Ben’s story: positive avoidance
Ben was stuck with his premature ejaculation. He’d been with his girlfriend Ellen for just over a year and it was the best relationship he’d ever experienced. Ben and Ellen were very much in love. But whenever they had sex, he came within a minute.
And every time, Ben felt terrible about it. He promised himself that this was the last time. He would find some way to last longer. No more apologising after sex. No more excuses about being tired, too pent up or too turned on.
“Ellen didn’t say or do anything to make me feel bad”, Ben explained, “but I could always sense the anticlimax. This was like the one thing missing from an otherwise awesome relationship”.
But no matter how determined Ben felt in these moments, he didn’t do anything about it. If Ellen tried to come up with helpful ideas (toys, cock rings, trying to relax more) he became annoyed and tetchy. This made her feel guilty and somehow responsible for the problem, so she gave up trying.
When sex came around again, Ben would tell himself that it would be OK this time. Inevitably, it wasn’t OK and the problem would go full circle once again. His insecurity around the problem was on the increase, but still he didn’t do anything about it except apologise, ruminate and hope.
Ben and Ellen were resigning themselves to an unsatisfactory sex life together. Sex got pushed further down their agenda. Deep down, they both knew that this wasn’t sustainable.
What’s going on?
Don’t get me wrong – a bit of optimism goes a long way. And Ben really hoped to last longer next time. But when a problem keeps repeating over and over, hoping isn’t enough. It’s a ritual of avoidance.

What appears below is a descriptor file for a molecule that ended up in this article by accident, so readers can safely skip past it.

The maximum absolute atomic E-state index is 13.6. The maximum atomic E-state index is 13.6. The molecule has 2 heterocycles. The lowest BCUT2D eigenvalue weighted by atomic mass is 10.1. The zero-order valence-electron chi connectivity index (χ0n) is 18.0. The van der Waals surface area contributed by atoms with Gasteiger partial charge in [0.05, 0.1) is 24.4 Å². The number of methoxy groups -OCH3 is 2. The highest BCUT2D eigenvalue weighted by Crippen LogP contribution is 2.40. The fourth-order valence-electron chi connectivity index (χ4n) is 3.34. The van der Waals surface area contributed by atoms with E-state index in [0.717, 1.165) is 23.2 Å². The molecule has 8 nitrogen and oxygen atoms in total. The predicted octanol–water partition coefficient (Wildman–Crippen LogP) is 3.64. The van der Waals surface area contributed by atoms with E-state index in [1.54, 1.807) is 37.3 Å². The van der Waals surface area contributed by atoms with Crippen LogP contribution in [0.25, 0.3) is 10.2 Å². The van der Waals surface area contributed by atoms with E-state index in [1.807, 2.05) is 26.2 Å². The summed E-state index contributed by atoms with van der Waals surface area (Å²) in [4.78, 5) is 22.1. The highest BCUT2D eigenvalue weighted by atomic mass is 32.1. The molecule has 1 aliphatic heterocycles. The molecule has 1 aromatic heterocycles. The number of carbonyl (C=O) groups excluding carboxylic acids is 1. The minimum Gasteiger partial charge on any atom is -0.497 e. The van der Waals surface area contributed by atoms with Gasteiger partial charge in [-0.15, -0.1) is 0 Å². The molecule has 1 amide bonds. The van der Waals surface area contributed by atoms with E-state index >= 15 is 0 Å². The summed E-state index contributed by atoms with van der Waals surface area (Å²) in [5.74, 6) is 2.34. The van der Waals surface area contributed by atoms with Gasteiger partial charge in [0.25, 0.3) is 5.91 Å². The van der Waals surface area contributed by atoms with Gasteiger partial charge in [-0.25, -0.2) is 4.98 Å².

When Ben tells himself that next time will be OK, he’s glossing over his insecurities and fears. This is a natural response, a coping mechanism, and I encounter it all the time when guys tell me about their previous struggles with PE. We get stuck in a loop of apology, frustration and minimising until we need to face it again.
One of the reasons why sexual issues play out this way is pain and pleasure recall. When Ben thinks about his sexual relationship with Ellen, and probably his previous relationships too, he experiences a mix of pain (embarrassment, frustration at himself) and pleasure (sexual stimulation, orgasm, even the selfishness of getting there first). Such a confusing mix of emotions results in avoidance. Psychologically, we don’t want to go there.
When Ellen tries to make suggestions, Ben feels like he’s being forced to go there. A part of him knows that Ellen just wants to help, but the pain and pleasure recall shuts him down. Another part of him just wants to be left alone to hope it goes away.
Ellen might not be too bothered about long sessions of intercourse. There might be other ways she’d like to enjoy sex with Ben. But Ellen isn’t enjoying the apologies and excuses, or feeling guilty for trying to talk about it. That gets old fast.
This is how a sexual connection breaks down. Too many hollow experiences, disconnects and elephants in bedrooms. When couples can’t even offer each other support, a quiet despair sinks in.
When the couple has a great relationship in all other respects, sexual problems can be even more prolonged and confusing. Everything else is good, we’re so compatible, so why can’t we make sex last? This made it even more difficult for Ellen to call the problem out. She had no desire to upset Ben or rock the boat.